I don’t understand how “making out” with somebody without their consent is all that much better. Sure, it’s better than rape, but for me it conjures up images of those guys who’d corner women at house parties, force them against a wall where they couldn’t get away, and grope them with impunity.

    Oh, and if people haven’t read it already, I highly recommend http://www.juliandibbell.com/articles/a-rape-in-cyberspace/ which details a similar situation, except it happened in real life. Reactions to these sorts of stories generally fall into two camps, those who understand how people can invest enough of themselves into their avatars to be honestly, genuinely traumatized by these kinds of things, and those who belittle and ridicule those people.

    1. Sartharina says:

      I think that despite spending 90% of my free time as some fuzzy avatar on a furry chatroom, I’m squarely in the latter category, because I find that write-up to be unreadable melodramatic “lolwut”-y. Like… It’s not even possible to even interact with someone in cyberspace without their consent. Cyberspace does not allow non-consensual interaction.

      But I’m quote aware of the real-world situation, and it makes Shamus’ backing off from what’s clearly a goofy, abstract but audacious rape joke kinda skeezes me out. “These are just guys horseplaying around with guys in guyspace” is fine with me. As is “the rules are being abused to hilariously wrong ends”, but trying to mitigate what the non-existent Ramgar is doing to the also non-existent Sophie in the non-existent Character Creation plane as “not all that bad” stops treating the characters as non-existent entities in a non-existent space not-doing non-actions to each other as a way of one guy to mess with another, and puts substance on the characters, while also trying to justify the terrible behavior.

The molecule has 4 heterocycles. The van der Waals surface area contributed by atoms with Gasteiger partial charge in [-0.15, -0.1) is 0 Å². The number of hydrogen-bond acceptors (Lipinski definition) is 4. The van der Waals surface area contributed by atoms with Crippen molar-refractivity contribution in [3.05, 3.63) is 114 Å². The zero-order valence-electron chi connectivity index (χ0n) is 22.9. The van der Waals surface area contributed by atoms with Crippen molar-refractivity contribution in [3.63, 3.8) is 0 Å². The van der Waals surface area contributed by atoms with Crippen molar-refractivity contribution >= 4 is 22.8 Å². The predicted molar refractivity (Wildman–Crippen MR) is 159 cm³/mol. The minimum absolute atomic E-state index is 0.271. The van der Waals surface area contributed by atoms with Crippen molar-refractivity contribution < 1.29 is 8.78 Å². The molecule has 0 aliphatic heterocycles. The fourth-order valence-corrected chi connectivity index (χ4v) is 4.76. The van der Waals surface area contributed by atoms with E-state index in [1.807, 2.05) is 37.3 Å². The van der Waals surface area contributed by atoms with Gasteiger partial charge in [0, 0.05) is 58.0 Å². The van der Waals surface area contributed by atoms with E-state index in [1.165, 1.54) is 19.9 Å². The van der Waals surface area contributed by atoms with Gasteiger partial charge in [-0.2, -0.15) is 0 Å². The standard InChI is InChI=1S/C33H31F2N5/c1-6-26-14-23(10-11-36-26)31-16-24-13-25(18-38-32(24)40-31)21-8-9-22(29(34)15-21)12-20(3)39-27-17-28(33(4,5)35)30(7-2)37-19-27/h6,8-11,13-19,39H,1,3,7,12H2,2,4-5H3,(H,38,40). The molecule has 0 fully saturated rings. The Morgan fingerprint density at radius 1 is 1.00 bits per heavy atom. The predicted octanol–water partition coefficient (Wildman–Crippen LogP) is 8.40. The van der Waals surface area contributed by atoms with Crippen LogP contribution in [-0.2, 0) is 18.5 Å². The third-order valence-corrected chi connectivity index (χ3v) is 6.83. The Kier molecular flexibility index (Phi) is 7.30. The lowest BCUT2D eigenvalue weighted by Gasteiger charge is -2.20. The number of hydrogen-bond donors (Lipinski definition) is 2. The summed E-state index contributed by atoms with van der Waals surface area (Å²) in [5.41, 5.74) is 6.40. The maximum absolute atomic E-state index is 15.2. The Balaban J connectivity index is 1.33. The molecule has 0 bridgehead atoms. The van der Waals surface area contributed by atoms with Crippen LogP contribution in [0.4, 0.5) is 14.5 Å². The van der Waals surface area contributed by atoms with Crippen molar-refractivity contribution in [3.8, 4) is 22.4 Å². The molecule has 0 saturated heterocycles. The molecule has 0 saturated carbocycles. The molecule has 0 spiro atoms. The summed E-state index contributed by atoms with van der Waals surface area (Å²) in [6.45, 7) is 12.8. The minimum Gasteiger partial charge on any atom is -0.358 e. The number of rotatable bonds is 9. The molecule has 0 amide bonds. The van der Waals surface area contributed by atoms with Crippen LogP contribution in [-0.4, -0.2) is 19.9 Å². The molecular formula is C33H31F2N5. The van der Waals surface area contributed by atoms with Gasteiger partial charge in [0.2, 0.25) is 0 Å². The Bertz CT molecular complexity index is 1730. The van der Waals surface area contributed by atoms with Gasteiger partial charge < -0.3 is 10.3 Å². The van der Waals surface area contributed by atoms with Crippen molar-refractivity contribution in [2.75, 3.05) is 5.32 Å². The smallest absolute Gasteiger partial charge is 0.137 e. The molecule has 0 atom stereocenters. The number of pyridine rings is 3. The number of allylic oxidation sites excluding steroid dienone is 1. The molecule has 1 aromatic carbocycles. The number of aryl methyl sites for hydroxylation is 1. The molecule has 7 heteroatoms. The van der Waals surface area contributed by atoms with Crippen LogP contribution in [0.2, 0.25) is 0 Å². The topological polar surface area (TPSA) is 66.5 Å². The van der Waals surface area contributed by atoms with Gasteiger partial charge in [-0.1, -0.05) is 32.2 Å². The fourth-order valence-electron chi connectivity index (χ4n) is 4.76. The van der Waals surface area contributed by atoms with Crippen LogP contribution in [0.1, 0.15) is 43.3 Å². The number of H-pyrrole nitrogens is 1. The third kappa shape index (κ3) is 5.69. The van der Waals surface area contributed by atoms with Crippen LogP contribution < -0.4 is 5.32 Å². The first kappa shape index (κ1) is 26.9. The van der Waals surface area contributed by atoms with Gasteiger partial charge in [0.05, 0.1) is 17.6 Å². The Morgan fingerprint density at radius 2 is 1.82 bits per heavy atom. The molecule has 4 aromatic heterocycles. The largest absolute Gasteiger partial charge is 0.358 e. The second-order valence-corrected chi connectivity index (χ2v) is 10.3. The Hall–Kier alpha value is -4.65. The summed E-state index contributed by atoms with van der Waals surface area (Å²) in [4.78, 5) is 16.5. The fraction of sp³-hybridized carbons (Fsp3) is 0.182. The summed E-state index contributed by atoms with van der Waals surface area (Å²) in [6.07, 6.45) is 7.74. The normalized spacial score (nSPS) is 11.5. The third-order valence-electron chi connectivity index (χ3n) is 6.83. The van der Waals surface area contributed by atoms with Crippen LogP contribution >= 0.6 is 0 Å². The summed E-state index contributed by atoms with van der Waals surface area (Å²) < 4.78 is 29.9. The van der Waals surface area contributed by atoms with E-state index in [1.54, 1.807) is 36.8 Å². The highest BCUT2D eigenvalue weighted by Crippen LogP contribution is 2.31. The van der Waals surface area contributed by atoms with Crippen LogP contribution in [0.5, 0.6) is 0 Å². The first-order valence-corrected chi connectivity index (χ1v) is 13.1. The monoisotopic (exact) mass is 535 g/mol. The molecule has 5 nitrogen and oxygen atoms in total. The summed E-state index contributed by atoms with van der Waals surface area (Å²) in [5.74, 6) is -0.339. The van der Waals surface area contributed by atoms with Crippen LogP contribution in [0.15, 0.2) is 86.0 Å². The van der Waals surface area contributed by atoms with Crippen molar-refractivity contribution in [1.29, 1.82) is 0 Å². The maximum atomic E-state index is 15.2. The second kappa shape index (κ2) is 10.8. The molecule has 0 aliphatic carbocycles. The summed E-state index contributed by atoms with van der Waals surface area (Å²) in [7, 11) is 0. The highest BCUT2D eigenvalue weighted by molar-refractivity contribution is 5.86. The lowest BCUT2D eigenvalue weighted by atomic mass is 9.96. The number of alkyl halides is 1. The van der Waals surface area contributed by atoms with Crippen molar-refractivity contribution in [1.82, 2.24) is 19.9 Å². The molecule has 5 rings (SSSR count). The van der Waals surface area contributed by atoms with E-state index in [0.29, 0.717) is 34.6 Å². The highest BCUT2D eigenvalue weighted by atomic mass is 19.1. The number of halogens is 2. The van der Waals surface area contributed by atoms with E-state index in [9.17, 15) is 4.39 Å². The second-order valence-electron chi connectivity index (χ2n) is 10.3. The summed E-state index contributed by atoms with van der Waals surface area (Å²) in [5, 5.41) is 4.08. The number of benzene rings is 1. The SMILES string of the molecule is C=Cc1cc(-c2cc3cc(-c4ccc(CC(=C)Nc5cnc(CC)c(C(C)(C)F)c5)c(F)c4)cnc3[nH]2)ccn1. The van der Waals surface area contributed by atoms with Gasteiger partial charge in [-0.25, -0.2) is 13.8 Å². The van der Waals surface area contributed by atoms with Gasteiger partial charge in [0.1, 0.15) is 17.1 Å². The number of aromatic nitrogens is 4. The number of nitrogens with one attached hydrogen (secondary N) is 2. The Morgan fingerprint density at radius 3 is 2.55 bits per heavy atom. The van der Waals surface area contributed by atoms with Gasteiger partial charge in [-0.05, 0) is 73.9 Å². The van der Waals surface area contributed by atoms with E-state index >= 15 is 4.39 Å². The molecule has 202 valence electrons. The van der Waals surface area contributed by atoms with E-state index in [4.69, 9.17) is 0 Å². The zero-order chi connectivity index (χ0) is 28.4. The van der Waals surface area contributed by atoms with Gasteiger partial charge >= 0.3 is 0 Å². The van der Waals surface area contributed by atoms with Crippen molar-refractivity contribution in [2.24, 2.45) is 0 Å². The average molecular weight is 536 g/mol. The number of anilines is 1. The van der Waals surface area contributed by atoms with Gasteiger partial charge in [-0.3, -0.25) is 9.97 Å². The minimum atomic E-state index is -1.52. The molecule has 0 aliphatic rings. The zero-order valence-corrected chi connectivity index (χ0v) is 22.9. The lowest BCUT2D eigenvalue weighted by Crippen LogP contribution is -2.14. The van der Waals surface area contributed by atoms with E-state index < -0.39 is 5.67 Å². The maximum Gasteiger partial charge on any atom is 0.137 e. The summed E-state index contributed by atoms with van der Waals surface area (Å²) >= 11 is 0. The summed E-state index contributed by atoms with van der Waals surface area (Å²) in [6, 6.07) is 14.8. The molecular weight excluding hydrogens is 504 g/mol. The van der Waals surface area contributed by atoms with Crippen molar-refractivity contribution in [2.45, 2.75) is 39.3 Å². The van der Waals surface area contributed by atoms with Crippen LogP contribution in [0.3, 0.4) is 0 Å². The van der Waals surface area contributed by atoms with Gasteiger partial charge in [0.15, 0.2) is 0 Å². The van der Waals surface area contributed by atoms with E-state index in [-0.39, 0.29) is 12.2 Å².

… Why are all my comments pending moderation?

      1. decius says:

        “Cyberspace does not allow non-consensual interaction.”

        I must disagree. Refusing to leave the space is not consent.

        1. Sartharina says:

          But you can’t force someone to acknowledge your nonsense.

          1. Chris says:

            I’d suggest, rather than take the “A Rape in Cyberspace” as evidence of how wrongheaded so many people can be, you take it as evidence that quite a lot of people have different and often significant emotional investments to aspects of themselves (like avatars, like PCs) which you might not share, and that neither makes them wrong nor does it make their reactions silly.